Posted on November 22, 2021

‘We Have to Push Boundaries’ on Civil Rights, Says Incoming NAACP Legal Defense Fund President

Jacob Bogage, Washington Post, November 18, 2021

The NAACP Legal Defense and Educational Fund in the past two years went beyond civil rights battles to take on what it saw as emerging threats to American democracy. {snip}

Soon it will have a new leader.

Janai Nelson, the organization’s longtime second-in-command, will fill the post of Sherrilyn Ifill, who will step down as LDF president this spring, though a formal transition date has not been set.

Nelson, 49, was a law professor at St. John’s University researching voting rights and election law and began her career in civil rights law with an LDF fellowship in 1998. After joining the organization in 2014, she helped drive research on combating partisan and racial gerrymandering. More recently, she’s led LDF’s campaigns for equity in education.


We see these deep fissures about racial and social justice. To some people, those are tragic disagreements about human dignity, and to others they are signs of progress. How do you see it?

We are both fighting against a revitalized mission to advance White supremacy, and we are making progress. That is because we know that justice doesn’t proceed in a straight line. There are sharp turns and jagged edges. But we would be doing ourselves a disservice to say that we are in the same state of play that we were entering the civil rights movement or post-reconstruction.

There’s been an enormous amount of progress, but it is the incrementalism, it is the backsliding, that is still nonetheless a regression. That’s what is so deeply frustrating.


But I do think that the recognition that change can be incremental, should not be confused with any sense of satisfaction and any sense that we are not continually pushing for more radical and more immediate improvement.

What is your vision for leading the LDF, in terms of litigation and, in managing the organization itself?

We have a docket of cases that involve issues of education equity, economic justice, political participation and criminal justice. Our charge right now is not only to continue to litigate the cases we’re involved in, but to continue to think about strategic interventions in a conservative court.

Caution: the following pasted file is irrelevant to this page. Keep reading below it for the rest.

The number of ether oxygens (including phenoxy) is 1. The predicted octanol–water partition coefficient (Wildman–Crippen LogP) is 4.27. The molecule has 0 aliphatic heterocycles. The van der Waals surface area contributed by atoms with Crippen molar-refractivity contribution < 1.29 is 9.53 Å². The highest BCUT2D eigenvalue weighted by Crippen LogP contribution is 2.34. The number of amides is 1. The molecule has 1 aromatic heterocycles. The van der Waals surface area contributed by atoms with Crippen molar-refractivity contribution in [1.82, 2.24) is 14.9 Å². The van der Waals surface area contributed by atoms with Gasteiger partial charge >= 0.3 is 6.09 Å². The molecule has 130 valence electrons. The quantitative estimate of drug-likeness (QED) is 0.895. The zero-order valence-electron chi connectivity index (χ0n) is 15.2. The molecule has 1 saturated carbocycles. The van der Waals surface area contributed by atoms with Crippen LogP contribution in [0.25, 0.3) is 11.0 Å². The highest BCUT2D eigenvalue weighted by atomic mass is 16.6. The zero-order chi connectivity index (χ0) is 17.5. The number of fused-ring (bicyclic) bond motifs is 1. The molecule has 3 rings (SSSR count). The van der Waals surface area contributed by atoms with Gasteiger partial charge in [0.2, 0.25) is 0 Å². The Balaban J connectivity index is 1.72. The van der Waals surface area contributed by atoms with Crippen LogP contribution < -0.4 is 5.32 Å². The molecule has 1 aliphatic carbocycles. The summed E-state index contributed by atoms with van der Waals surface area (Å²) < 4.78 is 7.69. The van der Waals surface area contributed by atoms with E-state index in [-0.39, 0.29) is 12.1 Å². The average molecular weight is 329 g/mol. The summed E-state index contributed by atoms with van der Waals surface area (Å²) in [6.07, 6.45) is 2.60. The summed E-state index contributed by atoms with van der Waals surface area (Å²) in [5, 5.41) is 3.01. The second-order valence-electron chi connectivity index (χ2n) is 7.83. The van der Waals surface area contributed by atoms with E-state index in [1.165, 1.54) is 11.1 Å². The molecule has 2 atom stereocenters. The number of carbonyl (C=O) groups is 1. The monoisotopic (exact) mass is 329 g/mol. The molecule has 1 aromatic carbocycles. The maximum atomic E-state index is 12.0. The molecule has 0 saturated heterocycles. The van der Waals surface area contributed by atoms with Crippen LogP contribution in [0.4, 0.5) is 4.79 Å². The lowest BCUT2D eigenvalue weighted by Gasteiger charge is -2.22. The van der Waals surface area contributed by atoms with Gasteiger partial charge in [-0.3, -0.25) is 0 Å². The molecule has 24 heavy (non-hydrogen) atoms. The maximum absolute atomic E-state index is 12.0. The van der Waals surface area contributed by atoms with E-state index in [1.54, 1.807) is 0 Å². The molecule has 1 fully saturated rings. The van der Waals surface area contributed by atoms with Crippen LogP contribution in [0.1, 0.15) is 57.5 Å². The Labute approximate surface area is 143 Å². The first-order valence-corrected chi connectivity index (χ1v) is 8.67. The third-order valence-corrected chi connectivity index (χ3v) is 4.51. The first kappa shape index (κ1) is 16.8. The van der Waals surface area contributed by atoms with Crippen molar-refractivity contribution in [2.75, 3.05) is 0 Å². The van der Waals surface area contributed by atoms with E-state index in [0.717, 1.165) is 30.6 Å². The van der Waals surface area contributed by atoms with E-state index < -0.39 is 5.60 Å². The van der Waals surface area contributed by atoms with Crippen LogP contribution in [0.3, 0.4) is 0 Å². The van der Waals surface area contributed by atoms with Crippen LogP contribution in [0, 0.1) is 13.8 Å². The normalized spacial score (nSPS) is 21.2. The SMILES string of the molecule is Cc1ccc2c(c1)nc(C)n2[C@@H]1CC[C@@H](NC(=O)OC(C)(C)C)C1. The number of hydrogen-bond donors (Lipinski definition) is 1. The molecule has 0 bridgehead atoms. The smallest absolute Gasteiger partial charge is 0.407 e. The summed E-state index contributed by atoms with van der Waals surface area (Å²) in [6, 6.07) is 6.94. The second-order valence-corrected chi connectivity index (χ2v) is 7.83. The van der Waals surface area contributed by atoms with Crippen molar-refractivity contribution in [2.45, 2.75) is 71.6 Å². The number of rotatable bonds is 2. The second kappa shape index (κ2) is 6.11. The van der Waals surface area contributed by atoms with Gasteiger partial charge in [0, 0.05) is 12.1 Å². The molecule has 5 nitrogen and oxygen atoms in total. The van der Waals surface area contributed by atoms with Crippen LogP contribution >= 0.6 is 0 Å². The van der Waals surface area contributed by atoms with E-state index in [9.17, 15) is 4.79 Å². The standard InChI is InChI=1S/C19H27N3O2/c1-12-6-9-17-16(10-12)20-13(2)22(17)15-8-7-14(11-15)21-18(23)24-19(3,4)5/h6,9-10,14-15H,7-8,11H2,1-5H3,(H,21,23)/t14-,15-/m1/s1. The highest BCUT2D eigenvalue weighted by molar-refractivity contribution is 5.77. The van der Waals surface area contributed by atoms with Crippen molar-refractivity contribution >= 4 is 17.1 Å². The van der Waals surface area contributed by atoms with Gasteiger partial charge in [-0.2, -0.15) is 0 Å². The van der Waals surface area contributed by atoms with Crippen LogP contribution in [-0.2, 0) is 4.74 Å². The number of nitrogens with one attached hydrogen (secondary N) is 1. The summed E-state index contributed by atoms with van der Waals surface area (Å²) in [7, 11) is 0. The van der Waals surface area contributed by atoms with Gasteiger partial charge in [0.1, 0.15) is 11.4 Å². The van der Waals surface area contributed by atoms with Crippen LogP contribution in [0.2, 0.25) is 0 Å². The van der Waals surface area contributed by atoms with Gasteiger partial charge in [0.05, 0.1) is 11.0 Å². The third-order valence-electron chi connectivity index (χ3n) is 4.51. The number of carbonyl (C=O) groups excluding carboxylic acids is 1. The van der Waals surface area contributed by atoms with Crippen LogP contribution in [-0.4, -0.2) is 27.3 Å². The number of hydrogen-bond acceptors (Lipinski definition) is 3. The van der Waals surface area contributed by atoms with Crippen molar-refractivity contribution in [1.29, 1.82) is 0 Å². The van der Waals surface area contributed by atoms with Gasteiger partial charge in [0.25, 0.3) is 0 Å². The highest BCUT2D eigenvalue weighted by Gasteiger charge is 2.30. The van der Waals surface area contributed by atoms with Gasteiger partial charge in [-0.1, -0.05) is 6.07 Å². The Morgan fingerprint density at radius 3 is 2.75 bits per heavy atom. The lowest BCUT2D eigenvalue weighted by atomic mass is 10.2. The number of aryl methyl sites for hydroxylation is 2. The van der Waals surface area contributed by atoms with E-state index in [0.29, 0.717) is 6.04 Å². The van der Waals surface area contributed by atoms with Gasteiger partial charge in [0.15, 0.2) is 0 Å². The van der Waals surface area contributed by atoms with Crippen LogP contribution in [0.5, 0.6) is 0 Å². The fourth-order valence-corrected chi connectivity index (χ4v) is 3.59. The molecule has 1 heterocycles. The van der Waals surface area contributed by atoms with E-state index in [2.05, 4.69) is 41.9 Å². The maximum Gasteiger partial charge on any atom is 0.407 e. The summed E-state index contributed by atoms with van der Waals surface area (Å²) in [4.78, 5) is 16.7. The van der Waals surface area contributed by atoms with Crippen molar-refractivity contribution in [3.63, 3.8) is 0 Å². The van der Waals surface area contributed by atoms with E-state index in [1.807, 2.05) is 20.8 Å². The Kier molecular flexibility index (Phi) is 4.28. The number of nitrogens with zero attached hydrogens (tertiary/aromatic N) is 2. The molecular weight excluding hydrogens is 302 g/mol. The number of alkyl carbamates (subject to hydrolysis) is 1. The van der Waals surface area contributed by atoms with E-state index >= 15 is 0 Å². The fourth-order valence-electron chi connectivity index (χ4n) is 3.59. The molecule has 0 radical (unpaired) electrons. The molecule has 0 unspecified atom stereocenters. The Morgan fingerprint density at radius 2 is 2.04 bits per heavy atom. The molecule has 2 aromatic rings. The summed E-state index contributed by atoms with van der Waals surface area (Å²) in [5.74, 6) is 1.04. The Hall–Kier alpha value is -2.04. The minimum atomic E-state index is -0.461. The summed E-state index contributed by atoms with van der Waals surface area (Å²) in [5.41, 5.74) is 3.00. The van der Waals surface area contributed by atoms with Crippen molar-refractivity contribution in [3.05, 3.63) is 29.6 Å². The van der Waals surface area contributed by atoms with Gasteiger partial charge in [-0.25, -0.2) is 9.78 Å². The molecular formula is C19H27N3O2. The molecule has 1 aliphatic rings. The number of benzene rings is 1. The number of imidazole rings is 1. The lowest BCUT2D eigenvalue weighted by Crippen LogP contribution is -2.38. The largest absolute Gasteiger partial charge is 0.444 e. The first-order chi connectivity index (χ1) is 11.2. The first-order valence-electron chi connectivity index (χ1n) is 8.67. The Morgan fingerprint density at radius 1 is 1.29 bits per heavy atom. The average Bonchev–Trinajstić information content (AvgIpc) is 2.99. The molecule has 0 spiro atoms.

We also need to think very carefully about how LDF is positioned as an organization, making sure that the next generation of activists and young people see their future in the work that we do. They need to see that the fights that they are most concerned about — their ability to have opportunities in employment, access to education and to live in a world that is not threatened by destruction because of climate injustice — that those types of fights are all civil rights battles.

The LDF is heavily involved with influencing appointments to the federal judiciary, and it seems liberals hold two schools of thought on that front. The first is to push the boundaries for more liberal nominees. The second is to move quickly to appoint confirmable moderates to counter recent conservative gains on the bench. What is your view?

I think we have to balance the practical with the possible, and we often don’t have enough vision or imagination to see what is possible. Many of the candidates that have been put forth by President Biden would not have been put forth had the broader civil rights community not been incredibly vociferous in demanding greater diversity. We are seeing civil rights lawyers being nominated to the federal judiciary in numbers that we haven’t seen in years, and people of diverse backgrounds that are breaking all sorts of historical records in terms of integrating the court in various ways. And that’s because we’ve created the idea of that type of diversity being normal and expected and what should happen in a multiracial, multiethnic democracy.

In order for there to truly be progress, we have to push the boundaries. If we allow the regression to intimidate us in our choices, intimidate us in what we believe is possible and feasible, that is when we go backward in a more permanent way.